Alloreactivity and anti-tumor activity segregate within two distinct subsets of cytokine-induced killer (CIK) cells: implications for their infusion across major HLA barriers.

Publication Type:

Journal Article


International immunology, Volume 20, Issue 7, p.841-8 (2008)


2008, Adult, Aged, Antigens, CD56, Blood Component Transfusion, Cell Separation, Cells, Cultured, Clinical Research Division, Colorectal Neoplasms, Cytotoxicity, Immunologic, Female, Graft vs Host Disease, Graft vs Tumor Effect, Histocompatibility Antigens, Humans, Killer Cells, Lymphokine-Activated, Lymphocyte Subsets, Male, Middle Aged, Transplantation, Homologous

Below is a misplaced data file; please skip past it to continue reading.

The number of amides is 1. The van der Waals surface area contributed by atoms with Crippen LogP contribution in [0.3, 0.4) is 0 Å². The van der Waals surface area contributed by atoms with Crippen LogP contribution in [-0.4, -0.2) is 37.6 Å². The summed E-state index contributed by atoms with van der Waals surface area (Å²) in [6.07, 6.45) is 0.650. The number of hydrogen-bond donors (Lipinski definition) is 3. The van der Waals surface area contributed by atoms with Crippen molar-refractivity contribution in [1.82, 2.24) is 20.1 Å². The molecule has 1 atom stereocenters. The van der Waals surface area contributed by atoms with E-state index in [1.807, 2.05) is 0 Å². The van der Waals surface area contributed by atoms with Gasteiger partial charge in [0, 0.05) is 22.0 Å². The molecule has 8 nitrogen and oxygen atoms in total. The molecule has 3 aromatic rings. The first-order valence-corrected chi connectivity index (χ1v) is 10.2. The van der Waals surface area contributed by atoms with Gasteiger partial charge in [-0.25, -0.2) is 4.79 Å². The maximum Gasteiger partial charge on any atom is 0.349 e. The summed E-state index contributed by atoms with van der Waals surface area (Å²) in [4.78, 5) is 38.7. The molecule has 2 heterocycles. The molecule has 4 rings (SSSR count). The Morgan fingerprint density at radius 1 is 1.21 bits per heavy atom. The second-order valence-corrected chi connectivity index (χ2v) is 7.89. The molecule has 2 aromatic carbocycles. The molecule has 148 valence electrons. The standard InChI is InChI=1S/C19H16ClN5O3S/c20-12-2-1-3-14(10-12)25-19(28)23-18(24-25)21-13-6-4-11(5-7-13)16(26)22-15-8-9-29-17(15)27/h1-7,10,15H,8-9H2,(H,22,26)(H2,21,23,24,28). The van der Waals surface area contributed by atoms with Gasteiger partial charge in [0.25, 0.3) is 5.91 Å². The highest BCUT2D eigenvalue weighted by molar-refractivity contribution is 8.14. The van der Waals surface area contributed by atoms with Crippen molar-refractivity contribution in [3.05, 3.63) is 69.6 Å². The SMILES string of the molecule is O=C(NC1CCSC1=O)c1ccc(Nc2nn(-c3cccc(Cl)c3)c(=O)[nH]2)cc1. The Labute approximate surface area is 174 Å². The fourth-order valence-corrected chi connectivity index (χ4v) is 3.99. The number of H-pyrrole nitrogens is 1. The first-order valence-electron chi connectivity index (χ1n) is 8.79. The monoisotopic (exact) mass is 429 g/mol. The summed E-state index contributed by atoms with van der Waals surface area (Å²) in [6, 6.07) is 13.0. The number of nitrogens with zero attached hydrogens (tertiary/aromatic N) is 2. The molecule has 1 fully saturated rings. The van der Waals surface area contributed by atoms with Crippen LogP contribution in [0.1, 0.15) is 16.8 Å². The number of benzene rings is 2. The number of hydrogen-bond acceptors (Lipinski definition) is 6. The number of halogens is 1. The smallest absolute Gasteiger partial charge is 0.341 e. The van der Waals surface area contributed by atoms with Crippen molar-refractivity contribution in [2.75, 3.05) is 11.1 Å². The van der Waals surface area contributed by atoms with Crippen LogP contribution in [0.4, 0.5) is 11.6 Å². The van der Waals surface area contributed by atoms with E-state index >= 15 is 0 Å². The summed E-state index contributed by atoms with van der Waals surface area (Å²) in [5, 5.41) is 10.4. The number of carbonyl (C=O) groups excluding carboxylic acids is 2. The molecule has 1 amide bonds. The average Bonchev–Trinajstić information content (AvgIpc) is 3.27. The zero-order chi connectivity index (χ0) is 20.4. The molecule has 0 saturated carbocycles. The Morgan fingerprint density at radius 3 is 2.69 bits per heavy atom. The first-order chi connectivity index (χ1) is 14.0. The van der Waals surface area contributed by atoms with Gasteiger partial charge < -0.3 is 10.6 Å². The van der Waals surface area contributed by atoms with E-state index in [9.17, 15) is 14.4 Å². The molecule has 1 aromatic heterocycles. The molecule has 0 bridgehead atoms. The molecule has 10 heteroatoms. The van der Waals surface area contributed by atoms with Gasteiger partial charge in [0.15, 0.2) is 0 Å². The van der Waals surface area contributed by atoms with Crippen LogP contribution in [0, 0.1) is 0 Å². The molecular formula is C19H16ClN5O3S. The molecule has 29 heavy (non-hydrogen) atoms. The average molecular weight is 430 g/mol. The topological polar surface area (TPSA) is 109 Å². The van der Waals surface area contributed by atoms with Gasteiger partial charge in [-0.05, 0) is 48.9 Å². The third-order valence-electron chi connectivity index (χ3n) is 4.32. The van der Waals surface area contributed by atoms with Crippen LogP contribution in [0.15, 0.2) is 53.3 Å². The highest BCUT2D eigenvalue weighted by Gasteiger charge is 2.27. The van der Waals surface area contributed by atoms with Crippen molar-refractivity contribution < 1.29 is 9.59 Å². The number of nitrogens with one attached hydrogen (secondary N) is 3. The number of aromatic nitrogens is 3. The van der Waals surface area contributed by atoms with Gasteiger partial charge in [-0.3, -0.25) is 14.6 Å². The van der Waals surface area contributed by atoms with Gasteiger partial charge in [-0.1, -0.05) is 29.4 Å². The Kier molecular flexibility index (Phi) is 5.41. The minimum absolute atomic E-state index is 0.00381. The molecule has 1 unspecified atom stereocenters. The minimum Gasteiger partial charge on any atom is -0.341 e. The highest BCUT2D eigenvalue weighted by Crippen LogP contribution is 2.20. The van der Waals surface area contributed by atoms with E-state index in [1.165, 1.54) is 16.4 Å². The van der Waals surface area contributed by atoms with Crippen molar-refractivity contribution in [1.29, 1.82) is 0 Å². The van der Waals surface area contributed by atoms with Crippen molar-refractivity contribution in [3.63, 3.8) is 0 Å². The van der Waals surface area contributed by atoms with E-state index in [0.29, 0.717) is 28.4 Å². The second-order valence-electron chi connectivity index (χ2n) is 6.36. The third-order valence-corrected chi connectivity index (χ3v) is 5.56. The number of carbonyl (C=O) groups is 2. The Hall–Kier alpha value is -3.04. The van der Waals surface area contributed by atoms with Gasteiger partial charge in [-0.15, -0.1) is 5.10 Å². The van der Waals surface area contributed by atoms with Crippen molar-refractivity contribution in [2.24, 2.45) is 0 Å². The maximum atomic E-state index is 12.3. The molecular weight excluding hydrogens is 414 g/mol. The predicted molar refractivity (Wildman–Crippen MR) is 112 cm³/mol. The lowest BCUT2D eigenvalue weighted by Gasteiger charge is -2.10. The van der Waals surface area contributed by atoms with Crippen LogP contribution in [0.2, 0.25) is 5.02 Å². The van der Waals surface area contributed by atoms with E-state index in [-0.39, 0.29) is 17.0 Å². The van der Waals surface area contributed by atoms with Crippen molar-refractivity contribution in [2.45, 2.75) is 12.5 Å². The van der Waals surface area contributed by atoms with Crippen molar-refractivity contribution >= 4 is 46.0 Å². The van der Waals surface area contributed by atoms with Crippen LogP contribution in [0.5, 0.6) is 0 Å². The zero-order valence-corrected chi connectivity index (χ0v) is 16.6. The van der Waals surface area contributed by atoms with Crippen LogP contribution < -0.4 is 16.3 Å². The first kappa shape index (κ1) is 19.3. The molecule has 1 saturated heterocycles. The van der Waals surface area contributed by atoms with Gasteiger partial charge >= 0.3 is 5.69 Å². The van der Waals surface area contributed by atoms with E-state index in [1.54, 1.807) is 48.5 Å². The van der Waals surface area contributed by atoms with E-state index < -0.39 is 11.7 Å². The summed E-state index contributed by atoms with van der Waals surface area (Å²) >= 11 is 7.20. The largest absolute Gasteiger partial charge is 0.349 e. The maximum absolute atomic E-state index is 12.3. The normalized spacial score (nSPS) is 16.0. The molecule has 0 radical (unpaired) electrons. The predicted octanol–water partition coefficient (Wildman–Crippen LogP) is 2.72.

Donor-derived cytokine-induced killer (CIK) can be infused as adoptive immunotherapy after hematopoietic cell transplant (HCT). Promising results were recently reported in HLA-identical HCT, where mild grafts versus host (GVH) events were observed. To extend this strategy across major HLA barriers (e.g. HLA-haploidentical HCT), further studies on CIK cells' alloreactivity are needed. We hypothesized that alloreactivity and anti-tumor activity of CIK cells segregate within two different cell subsets and could consequently be separated according to CD56 and CD3 expression. We tested CIK cells expanded from seven patients who underwent HCT as treatment of metastatic colorectal cancer. We found that CIK cells maintained their alloreactivity across major HLA barriers when tested as bulk population; after CD56-positive selection, anti-tumor activity was restricted to the CD3+/CD56+ cell fraction and alloreactivity versus HLA-mismatched PBMC was restricted to the CD3+/CD56- cell fraction. Bulk CIK cells from engrafted patients did not exhibit alloreactivity in response to host- or donor-derived PBMC, confirming their low potential for GVH across minor HLA barriers. Moreover, we tested if CIK cells expanded from engrafted patients after HCT were as effective as donor-derived ones and could be considered as an alternative option. The expansion rate and tumor cell killing was comparable to that observed in sibling donors. In conclusion, depletion of CD3+/CD56- cells might reduce the risk of GVH without affecting the tumor-killing capacity and could help extending CIK infusions across major HLA barriers. Engrafted patients after HCT could also be considered as an effective alternative option to donor-derived CIK cells.